Sadly the family have lost his medals. I saw one at auction at Sotheby's but it had already sold. My maternal grandfather fought in every infantry campaign the British army took part in in the second war. During yesterday's commemoration both my parents marched with the British Legion in their local parade, my mother wearing her father's quite impressive medals, my father with only his own and looking a little sad by comparison. It would be great to get them back but I fear now impossible.
 

AlanT

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I attended the theatre production 'Far Far from Ypres' at the Usher Hall in Edinburgh last night.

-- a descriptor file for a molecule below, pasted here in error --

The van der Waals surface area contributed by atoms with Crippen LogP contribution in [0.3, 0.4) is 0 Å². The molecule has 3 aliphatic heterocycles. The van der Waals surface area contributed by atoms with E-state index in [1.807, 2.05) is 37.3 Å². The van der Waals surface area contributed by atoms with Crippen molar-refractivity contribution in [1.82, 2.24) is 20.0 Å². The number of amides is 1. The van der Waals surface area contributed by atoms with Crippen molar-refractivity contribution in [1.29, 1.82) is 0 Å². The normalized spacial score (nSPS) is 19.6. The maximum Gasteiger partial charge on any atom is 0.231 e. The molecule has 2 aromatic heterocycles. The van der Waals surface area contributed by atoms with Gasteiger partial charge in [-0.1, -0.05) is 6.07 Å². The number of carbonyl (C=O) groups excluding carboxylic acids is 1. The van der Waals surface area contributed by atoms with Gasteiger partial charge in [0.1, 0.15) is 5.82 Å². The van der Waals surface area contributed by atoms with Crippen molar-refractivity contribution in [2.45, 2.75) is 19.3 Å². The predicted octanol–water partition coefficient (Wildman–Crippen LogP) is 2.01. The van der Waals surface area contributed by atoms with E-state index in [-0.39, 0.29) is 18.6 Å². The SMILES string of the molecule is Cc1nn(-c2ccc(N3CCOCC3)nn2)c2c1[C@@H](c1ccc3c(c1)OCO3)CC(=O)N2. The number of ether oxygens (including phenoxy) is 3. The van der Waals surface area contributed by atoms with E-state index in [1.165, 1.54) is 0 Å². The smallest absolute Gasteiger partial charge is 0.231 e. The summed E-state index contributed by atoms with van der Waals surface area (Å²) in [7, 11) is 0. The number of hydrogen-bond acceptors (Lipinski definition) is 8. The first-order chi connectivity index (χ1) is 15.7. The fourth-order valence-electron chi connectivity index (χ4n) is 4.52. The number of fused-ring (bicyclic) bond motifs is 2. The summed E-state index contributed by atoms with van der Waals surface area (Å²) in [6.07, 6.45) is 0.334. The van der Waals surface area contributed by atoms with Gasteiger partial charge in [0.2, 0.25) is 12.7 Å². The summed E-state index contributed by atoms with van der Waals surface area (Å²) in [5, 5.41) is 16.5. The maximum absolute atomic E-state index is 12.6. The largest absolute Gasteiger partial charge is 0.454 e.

The show has been on tour for a number of months but was planned to finish in Edinburgh on Remembrance Sunday to commemorate WW100. Fantastic show, very moving and also very educational.

Far Far from Tpres 900px width 560 .jpg
 

para1

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My grandad made it. God bless you Wullie or my lot wouldn't be here. He passed on in 1961. R.I.P. and thanks.
 

Editor

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You'll see I have deleted the posts that had started a debate over how the war has started, etc. Let's please keep this a respectful thread of remembrance only and continue to enjoy the personal stories and photographs being shown. Sadly I have none of either of my grandfathers. I only know my own father said his dad never talked about it which speaks volumes I think.
 

Safranfoer